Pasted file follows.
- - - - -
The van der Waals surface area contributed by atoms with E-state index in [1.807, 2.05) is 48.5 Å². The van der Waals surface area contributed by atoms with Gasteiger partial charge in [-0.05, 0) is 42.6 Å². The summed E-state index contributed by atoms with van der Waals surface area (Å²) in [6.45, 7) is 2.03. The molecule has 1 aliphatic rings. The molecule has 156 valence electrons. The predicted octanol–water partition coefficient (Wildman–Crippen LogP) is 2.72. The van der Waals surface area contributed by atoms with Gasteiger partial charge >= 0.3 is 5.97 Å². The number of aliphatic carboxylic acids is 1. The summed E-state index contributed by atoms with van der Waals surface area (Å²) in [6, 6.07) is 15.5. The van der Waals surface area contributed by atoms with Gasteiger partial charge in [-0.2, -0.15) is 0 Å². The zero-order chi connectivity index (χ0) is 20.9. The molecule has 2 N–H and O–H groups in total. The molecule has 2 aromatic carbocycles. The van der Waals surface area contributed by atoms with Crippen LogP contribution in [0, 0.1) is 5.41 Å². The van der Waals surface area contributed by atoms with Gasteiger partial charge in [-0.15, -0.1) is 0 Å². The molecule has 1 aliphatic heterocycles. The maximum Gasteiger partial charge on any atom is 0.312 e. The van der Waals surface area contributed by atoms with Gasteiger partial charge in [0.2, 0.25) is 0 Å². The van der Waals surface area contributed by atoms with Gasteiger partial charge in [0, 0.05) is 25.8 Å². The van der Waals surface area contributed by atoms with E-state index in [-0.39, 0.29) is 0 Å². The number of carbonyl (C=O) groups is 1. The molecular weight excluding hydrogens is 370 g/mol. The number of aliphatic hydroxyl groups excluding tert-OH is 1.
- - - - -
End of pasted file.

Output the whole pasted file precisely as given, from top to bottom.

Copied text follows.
The van der Waals surface area contributed by atoms with E-state index in [1.807, 2.05) is 48.5 Å². The van der Waals surface area contributed by atoms with Gasteiger partial charge in [-0.05, 0) is 42.6 Å². The summed E-state index contributed by atoms with van der Waals surface area (Å²) in [6.45, 7) is 2.03. The molecule has 1 aliphatic rings. The molecule has 156 valence electrons. The predicted octanol–water partition coefficient (Wildman–Crippen LogP) is 2.72. The van der Waals surface area contributed by atoms with Gasteiger partial charge >= 0.3 is 5.97 Å². The number of aliphatic carboxylic acids is 1. The summed E-state index contributed by atoms with van der Waals surface area (Å²) in [6, 6.07) is 15.5. The van der Waals surface area contributed by atoms with Gasteiger partial charge in [-0.2, -0.15) is 0 Å². The zero-order chi connectivity index (χ0) is 20.9. The molecule has 2 N–H and O–H groups in total. The molecule has 2 aromatic carbocycles. The van der Waals surface area contributed by atoms with Crippen LogP contribution in [0, 0.1) is 5.41 Å². The van der Waals surface area contributed by atoms with Gasteiger partial charge in [-0.15, -0.1) is 0 Å². The molecule has 1 aliphatic heterocycles. The maximum Gasteiger partial charge on any atom is 0.312 e. The van der Waals surface area contributed by atoms with Gasteiger partial charge in [0.2, 0.25) is 0 Å². The van der Waals surface area contributed by atoms with Gasteiger partial charge in [0, 0.05) is 25.8 Å². The van der Waals surface area contributed by atoms with E-state index in [-0.39, 0.29) is 0 Å². The number of carbonyl (C=O) groups is 1. The molecular weight excluding hydrogens is 370 g/mol. The number of aliphatic hydroxyl groups excluding tert-OH is 1.